Ethics & Public Policy Center

What’s the Worst That Could Happen?

Published in EPPC Online on June 1, 2001



There is a moment in What’s the Worst that Could Happen? where the movie almost seems to live up to the promise of its title. This comes when Max Fairbanks (Danny DeVito), a nasty and insufferable billionaire, attempts to justify to his wife, Lutetia (Nora Dunn) his behavior in getting involved in an increasingly destructive war with a resourceful thief called Kevin Caffery (Martin Lawrence) over a ring which he stole from the thief while the thief was trying to rob him. Max is proud of himself for having robbed a thief, and the thief himself, his honor at stake, is improbably capable of a series of devastating retaliations. But Max is nothing daunted. “Once a man in my position shows his feelings or lets his defenses down for one single moment,” he says, “he’s dead.”

“It’s just a ring,” says the increasingly exasperated Lutetia, echoing the feminine feeling of annoyance of Kevin’s girlfriend, Amber (Carmen Ejogo) — who gave him the ring in the first place — with all this boyish competitiveness

“Yeah, and a bone is just a bone, until two lions both decide they want it.” It is an answer fraught with significance not only for the film but for life in general. But neither Sam Weisman, who directs, nor Matthew Chapman, who adapted the script from a novel by Donald Westlake, has any further interest in this most interesting observation. As the movie has been conceived and executed entirely as a platform for jokes (most of them, it seemed to me, woefully unfunny) and the patented style of mugging which has made Mr. Lawrence’s career for him, it is happy to pretend to adopt the Lutetia-Amber view that such behavior is childish and immature while nudging and winking at the audience to show its own childishness and immaturity.

“You and me, we both love the game,” says Max to Kevin. “There’s no reason to apologize for that.” But the film itself takes a different view, apologizing for it all over the place with its insincere tributes to female good sense. The ladies, God love ’em. Meanwhile, the game promises to continue with even more allegedly riotous consequences in the end as the billionaire and the thief team up, the latter getting the former out of a spot of trouble with the government by showing up at a press conference in the world’s biggest Afro and engaging in Al Sharpton-like theatrics. In its typically Hollywoodish sense of an ending as much as in its avoidance of the theme of hubris suggested by the title, this is a dishonest picture.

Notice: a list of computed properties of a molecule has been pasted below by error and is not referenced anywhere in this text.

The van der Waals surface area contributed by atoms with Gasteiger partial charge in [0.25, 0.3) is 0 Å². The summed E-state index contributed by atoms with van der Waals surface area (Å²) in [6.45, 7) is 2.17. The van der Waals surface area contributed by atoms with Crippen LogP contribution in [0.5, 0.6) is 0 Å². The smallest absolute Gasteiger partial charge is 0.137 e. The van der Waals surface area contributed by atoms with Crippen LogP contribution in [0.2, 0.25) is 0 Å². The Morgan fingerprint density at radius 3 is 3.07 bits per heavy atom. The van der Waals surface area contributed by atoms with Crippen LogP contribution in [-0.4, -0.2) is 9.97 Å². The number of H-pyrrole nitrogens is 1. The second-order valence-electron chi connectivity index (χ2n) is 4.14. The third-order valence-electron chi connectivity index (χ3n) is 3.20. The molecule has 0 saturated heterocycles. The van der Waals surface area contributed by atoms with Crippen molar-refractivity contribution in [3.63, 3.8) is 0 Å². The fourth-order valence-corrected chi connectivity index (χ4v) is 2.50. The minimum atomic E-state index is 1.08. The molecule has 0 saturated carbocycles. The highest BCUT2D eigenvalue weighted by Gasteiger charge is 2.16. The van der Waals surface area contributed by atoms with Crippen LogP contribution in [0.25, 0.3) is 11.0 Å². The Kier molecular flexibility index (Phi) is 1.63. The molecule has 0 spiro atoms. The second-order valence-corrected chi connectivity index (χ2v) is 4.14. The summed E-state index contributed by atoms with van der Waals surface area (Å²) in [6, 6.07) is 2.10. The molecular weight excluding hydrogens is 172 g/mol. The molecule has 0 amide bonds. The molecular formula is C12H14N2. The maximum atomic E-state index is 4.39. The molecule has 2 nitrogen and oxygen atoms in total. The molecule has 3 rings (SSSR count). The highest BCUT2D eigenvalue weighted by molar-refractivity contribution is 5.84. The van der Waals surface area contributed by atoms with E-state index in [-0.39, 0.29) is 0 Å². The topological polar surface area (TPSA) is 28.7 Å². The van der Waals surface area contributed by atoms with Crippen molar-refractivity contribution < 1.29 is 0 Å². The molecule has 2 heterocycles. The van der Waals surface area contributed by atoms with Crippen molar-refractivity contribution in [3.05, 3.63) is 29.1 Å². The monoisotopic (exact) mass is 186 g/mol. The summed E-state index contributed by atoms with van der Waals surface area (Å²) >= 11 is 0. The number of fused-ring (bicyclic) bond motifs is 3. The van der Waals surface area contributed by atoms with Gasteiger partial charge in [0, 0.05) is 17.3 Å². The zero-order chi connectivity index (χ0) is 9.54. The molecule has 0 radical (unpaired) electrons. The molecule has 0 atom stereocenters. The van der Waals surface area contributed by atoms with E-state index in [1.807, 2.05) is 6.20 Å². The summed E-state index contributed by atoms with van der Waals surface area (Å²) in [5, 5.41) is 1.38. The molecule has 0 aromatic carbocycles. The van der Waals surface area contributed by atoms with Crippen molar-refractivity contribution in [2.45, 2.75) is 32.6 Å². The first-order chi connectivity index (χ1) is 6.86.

What’s the worst that could happen? We don’t even get close to seeing it here. The worst seems to be having the unembarrassable Max sort of embarrassed half a dozen times by Kevin’s and his pals’ ingenuity in mischief. And after Kevin’s initial arrest for burglary and immediate escape from custody, nothing much bad at all happens to him. All this means an opportunity lost, and lost for what? Bad jokes. Embarrassingly awful jokes, in fact. Among these are the abortively unfunny characters played by such fine actors as Glenne Headly and William Fichtner — as a fortune-telling personal assistant and a gay detective respectively — and some appallingly over-the-top ethnic stereotypes (Arab, German) indulged in by John Leguizamo in the role of Kevin’s sidekick. Larry Miller as Earl Radburn, Max’s head of security is himself a Hollywood stereotype: the ex-CIA or military hard man who is crazy and, not coincidentally, a repressed homosexual. “You’re a crafty bastard, Earl,” says Max at one point.

“Thank you, sir,” replies Earl. “If the boys in the Pentagon had had your faith in me, there’d be a Disney World in Cuba right now.”

If you think this line is screamingly funny you might actually enjoy bits of this movie. Otherwise, probably not.

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